I wonder, if infertile couples can look to Jesus and draw on their relationship with the Church, then why can’t couples who are childless by choice?

Is it possible that some couples are childless by choice for good reason? Perhaps they do not have the emotional or financial resources to provide for a child. Maybe there are problems with substance abuse, violence or other underlying reasons that allow them to function within a couple but that would not be good for a child. Maybe they know they would not be good parents. Or yes, maybe they are simply ‘selfish’ and wish to live a different life than would be possible with children.

Aren’t all of these possibilities good reasons to not bring an unwanted child into the world? The idea that anyone that is physically able to have a child should have a child is just wrong and one reason why we have so many unwanted children in the world languishing in orphanages, homeless or in toxic families.

Pope Francis is doing so much good right now. However, I think his remarks here were unfortunate to say the least and harmful to many. Would anyone look at this threatening view and feel inspired by this sentiment? Does this sound like the perspective of a loving, inviting community?

I’m hopeful his comments sounded more harsh than he meant them to be. I think it would be helpful if he would revisit his remarks in the spirit of love and acceptance that characterize so many of his other messages.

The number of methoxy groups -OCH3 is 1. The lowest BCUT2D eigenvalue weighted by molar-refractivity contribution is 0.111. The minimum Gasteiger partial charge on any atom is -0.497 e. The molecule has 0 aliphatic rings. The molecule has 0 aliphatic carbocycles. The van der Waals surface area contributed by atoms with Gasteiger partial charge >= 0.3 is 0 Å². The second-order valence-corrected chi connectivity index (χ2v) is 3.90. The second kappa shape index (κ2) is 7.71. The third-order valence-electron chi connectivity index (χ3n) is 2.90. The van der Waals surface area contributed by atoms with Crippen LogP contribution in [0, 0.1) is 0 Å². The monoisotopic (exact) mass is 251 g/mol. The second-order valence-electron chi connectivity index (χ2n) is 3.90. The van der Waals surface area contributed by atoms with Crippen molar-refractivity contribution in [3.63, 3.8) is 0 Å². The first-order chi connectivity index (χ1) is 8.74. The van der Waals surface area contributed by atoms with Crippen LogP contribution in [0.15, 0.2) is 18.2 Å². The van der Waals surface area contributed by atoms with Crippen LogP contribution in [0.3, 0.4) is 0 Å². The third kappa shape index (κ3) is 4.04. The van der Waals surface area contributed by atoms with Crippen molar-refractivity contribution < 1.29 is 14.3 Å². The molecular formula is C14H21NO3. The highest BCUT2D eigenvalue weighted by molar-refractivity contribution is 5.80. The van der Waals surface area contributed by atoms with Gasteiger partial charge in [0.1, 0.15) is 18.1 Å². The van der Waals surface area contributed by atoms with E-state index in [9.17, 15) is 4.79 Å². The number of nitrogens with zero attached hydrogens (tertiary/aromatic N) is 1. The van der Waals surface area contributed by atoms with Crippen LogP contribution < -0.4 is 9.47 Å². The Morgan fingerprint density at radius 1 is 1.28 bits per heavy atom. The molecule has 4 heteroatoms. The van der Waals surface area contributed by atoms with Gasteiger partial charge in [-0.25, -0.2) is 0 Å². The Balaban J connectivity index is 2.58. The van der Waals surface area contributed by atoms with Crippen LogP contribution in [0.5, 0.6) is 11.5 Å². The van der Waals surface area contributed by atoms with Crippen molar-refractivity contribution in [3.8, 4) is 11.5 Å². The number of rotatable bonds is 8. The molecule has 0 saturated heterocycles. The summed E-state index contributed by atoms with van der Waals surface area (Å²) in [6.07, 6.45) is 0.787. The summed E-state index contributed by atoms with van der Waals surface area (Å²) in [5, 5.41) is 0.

Did you know a devout Catholic invented The Pill?

Malcolm Gladwell’s 2000 profile of John Rock, inventor of The Pill, begins:

John Rock was christened in 1890 at the Church of the Immaculate Conception in Marlborough, Massachusetts, and married by Cardinal William O’Connell, of Boston. He had five children and nineteen grandchildren. A crucifix hung above his desk, and nearly every day of his adult life he attended the 7 a.m. Mass at St. Mary’s in Brookline. Rock, his friends would say, was in love with his church. He was also one of the inventors of the birth-control pill, and it was his conviction that his faith and his vocation were perfectly compatible. To anyone who disagreed he would simply repeat the words spoken to him as a child by his home-town priest: “John, always stick to your conscience. Never let anyone else keep it for you. And I mean anyone else.”